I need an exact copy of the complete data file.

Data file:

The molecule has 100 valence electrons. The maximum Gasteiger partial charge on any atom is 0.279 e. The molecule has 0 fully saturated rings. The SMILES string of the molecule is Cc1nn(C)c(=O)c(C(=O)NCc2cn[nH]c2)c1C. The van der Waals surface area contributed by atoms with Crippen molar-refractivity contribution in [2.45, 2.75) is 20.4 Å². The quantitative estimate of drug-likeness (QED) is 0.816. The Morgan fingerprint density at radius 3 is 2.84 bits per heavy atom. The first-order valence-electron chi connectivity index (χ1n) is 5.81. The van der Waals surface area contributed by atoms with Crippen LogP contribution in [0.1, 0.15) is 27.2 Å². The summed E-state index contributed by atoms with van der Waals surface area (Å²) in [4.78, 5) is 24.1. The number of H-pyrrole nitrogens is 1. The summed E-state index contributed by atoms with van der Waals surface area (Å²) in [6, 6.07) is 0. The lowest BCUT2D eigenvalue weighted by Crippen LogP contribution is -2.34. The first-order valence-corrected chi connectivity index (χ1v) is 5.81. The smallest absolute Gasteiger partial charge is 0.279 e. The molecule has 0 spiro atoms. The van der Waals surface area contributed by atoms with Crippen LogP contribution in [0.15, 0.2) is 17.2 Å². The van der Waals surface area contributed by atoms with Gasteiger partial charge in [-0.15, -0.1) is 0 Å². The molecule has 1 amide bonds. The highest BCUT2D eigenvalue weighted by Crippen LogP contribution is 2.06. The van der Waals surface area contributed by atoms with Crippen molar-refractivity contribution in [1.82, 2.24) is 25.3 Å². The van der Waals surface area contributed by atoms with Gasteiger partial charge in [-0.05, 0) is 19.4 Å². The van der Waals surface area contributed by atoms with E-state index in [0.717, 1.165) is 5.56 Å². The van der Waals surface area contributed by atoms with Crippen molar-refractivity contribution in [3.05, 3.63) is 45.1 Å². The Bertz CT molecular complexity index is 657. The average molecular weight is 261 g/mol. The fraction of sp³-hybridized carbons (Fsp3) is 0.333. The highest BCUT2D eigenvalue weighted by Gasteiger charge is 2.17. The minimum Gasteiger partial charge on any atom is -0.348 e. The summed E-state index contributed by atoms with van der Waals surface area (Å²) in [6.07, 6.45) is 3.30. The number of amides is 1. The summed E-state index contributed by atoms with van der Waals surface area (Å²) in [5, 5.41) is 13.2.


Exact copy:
The molecule has 100 valence electrons. The maximum Gasteiger partial charge on any atom is 0.279 e. The molecule has 0 fully saturated rings. The SMILES string of the molecule is Cc1nn(C)c(=O)c(C(=O)NCc2cn[nH]c2)c1C. The van der Waals surface area contributed by atoms with Crippen molar-refractivity contribution in [2.45, 2.75) is 20.4 Å². The quantitative estimate of drug-likeness (QED) is 0.816. The Morgan fingerprint density at radius 3 is 2.84 bits per heavy atom. The first-order valence-electron chi connectivity index (χ1n) is 5.81. The van der Waals surface area contributed by atoms with Crippen LogP contribution in [0.1, 0.15) is 27.2 Å². The summed E-state index contributed by atoms with van der Waals surface area (Å²) in [4.78, 5) is 24.1. The number of H-pyrrole nitrogens is 1. The summed E-state index contributed by atoms with van der Waals surface area (Å²) in [6, 6.07) is 0. The lowest BCUT2D eigenvalue weighted by Crippen LogP contribution is -2.34. The first-order valence-corrected chi connectivity index (χ1v) is 5.81. The smallest absolute Gasteiger partial charge is 0.279 e. The molecule has 0 spiro atoms. The van der Waals surface area contributed by atoms with Crippen LogP contribution in [0.15, 0.2) is 17.2 Å². The van der Waals surface area contributed by atoms with Gasteiger partial charge in [-0.15, -0.1) is 0 Å². The molecule has 1 amide bonds. The highest BCUT2D eigenvalue weighted by Crippen LogP contribution is 2.06. The van der Waals surface area contributed by atoms with Crippen molar-refractivity contribution in [1.82, 2.24) is 25.3 Å². The van der Waals surface area contributed by atoms with Gasteiger partial charge in [-0.05, 0) is 19.4 Å². The van der Waals surface area contributed by atoms with E-state index in [0.717, 1.165) is 5.56 Å². The van der Waals surface area contributed by atoms with Crippen molar-refractivity contribution in [3.05, 3.63) is 45.1 Å². The Bertz CT molecular complexity index is 657. The average molecular weight is 261 g/mol. The fraction of sp³-hybridized carbons (Fsp3) is 0.333. The highest BCUT2D eigenvalue weighted by Gasteiger charge is 2.17. The minimum Gasteiger partial charge on any atom is -0.348 e. The summed E-state index contributed by atoms with van der Waals surface area (Å²) in [6.07, 6.45) is 3.30. The number of amides is 1. The summed E-state index contributed by atoms with van der Waals surface area (Å²) in [5, 5.41) is 13.2.